Leading automotive supplier Brose coming to Pancevo
German automotive supplier Brose will invest over 180 mln euros in a Pancevo plant that will manufacture power steering motors, electric oil pumps and cooling fan motors and hire 1,100 people. An agreement on the investment in the northern Serbian city was signed late Tuesday in Belgrade by Serbian Minister of Economy Goran Knezevic and Brose representative Thomas Spangler, with Serbian President Aleksandar Vucic and German Federal Minister for Economic Affairs and Energy Peter Altmeier in attendance.
Battle for VW investment heating up in southeastern Europe
A major Volkswagen investment - a carmaking plant in southeastern Europe - has once again become a hot topic in the region after the company suspended the finalisation of a deal with Turkey. Serbian President Aleksandar Vucic has said he would make every effort to ensure the German automaking giant came to Serbia. Romania and Bulgaria are also hoping to land the investment and Croatia has now joined the race as well, following reports of a meeting between Croatian Minister of Economy Darko Horvat with German Federal Minister for Economic Affairs and Energy Peter Altmeier, who visited Croatia on Monday.
Gazprom Neft waiting for tendering procedure for Petrohemija – Facility modernization necessary
We are ready to consider the possibility of taking part in the tendering procedure for Petrohemija, if the Government of Serbia opens it, but the decision also depends on the conditions offered, said Vadim Jakovljev, the first deputy of the CEO of Gazprom Neft and the chairman of the Board of Directors of NIS. He pointed out that it was a serious decision, which should be a joint decision of both NIS shareholders – Gazprom Neft and the Republic of Serbia. We could consider new investments, primarily in the construction of a polypropylene facility. This is a large project that would cost around EUR 150 million, making a decision on that investment a serious one. If NIS takes on all the obligations for investments in that amount, the company should be able to realize this project, to be responsible for it and to get adequate income from the investment.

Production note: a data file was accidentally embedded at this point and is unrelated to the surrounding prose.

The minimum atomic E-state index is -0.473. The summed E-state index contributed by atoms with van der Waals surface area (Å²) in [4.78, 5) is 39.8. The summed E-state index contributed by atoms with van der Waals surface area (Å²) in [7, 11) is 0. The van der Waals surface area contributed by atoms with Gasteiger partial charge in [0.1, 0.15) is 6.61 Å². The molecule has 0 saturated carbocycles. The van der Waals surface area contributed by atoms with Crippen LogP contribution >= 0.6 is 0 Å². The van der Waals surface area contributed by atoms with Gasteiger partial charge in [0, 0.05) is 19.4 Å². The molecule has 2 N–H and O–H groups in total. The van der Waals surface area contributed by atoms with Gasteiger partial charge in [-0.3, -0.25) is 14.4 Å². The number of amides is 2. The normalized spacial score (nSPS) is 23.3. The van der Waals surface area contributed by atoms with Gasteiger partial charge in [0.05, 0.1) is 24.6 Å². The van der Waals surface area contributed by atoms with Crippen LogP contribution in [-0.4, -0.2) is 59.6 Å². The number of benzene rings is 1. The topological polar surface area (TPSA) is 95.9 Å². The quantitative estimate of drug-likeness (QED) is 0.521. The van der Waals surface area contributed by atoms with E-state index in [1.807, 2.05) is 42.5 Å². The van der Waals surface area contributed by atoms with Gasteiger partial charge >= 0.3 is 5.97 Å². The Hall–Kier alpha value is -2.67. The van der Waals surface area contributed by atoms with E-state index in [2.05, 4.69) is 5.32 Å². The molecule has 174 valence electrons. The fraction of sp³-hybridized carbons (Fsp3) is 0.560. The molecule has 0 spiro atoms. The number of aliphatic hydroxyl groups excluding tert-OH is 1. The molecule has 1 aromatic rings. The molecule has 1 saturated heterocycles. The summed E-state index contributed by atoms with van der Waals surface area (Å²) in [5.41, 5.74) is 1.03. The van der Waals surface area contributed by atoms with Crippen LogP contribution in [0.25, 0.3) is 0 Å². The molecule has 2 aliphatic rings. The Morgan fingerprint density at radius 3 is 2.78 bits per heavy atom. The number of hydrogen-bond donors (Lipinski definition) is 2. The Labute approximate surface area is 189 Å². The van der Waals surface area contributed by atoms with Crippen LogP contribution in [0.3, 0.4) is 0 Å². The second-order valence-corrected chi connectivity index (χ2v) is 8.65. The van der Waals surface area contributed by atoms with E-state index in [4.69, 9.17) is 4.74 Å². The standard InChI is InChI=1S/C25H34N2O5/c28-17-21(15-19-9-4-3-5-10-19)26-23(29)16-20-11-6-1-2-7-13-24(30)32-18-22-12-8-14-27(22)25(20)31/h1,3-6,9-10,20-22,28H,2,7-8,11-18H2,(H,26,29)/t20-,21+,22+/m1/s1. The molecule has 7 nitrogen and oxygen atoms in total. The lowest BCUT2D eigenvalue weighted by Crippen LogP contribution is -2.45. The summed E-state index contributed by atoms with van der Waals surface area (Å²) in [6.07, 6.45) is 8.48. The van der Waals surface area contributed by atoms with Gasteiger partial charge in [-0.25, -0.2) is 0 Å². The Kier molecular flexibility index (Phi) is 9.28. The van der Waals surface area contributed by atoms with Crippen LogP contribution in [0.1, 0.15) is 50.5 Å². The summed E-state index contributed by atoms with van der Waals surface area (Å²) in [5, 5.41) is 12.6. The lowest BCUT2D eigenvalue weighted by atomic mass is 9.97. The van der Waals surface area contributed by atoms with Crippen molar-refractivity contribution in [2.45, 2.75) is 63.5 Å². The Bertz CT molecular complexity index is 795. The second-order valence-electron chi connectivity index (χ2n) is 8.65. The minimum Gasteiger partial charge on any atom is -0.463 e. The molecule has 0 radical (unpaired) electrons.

Stocks rise despite weak earnings from Caterpillar and Boeing, bringing S&P 500 closer to record; European stocks close slightly higher as Brexit hits another roadblock
Stocks rose slightly on Wednesday as investors digested earnings reports from Caterpillar and Boeing. The Dow Jones Industrial Average closed 45.85 points higher, or 0.2% at 26,833.95. The S&P 500 gained 0.3% to close at 3,004.52. The Nasdaq Composite climbed 0.2% to 8,119.79.
Caterpillar said it earned $2.66 per share in the third quarter, versus the Refinitiv consensus estimate of $2.88 per share. Revenue came in at $12.758 billion, while Wall Street expected revenue of $13.572 billion. The heavy machinery manufacturer lowered its full-year earnings per share forecast to a range of $10.59 and $11.09, lower than the expected $11.70. The stock closed 1.2% higher, however, after falling more than 6% in the premarket.
Meanwhile, Boeing shares climbed 1% after the airplane maker said it will stick to its timeline for the return of the 737 Max. That was enough to offset earnings that badly missed analyst expectations. The company reported a profit of $1.45 per share. Analysts polled by Refinitiv expected a profit of $2.09.
Weak results from Texas Instruments kept stocks in check, however. Texas instruments — which is often seen as a proxy for the microchip industry — plunged 7.5% after posting fourth-quarter guidance well below market estimates.
European stocks traded largely flat Wednesday after Prime Minister Boris Johnson pressed pause on the progression of his Brexit deal. The pan-European Stoxx 600 pared early losses to trade just above the flat line by the close of play, up provisionally by 0.12%. Financial service firms led losses with a 0.6% average fall while the basket of basic resources added just below 1.1%.
PSA Peugeot Citroen reported rising third-quarter revenues before the bell on Wednesday despite a gloomy outlook for the auto market. Revenue rose to 15.58 billion euros ($17.35 billion) from 15.43 billion euros a year earlier. The French carmaker expects automotive markets to decline by 1% in Europe, 5% in Latin America and 7% in China. The company’s stock rose 3.2% by the end of the session.
Dutch brewer Heineken trimmed its profit forecast for the year after a drop in third-quarter sales in the Americas, causing its shares to fall 3.1%.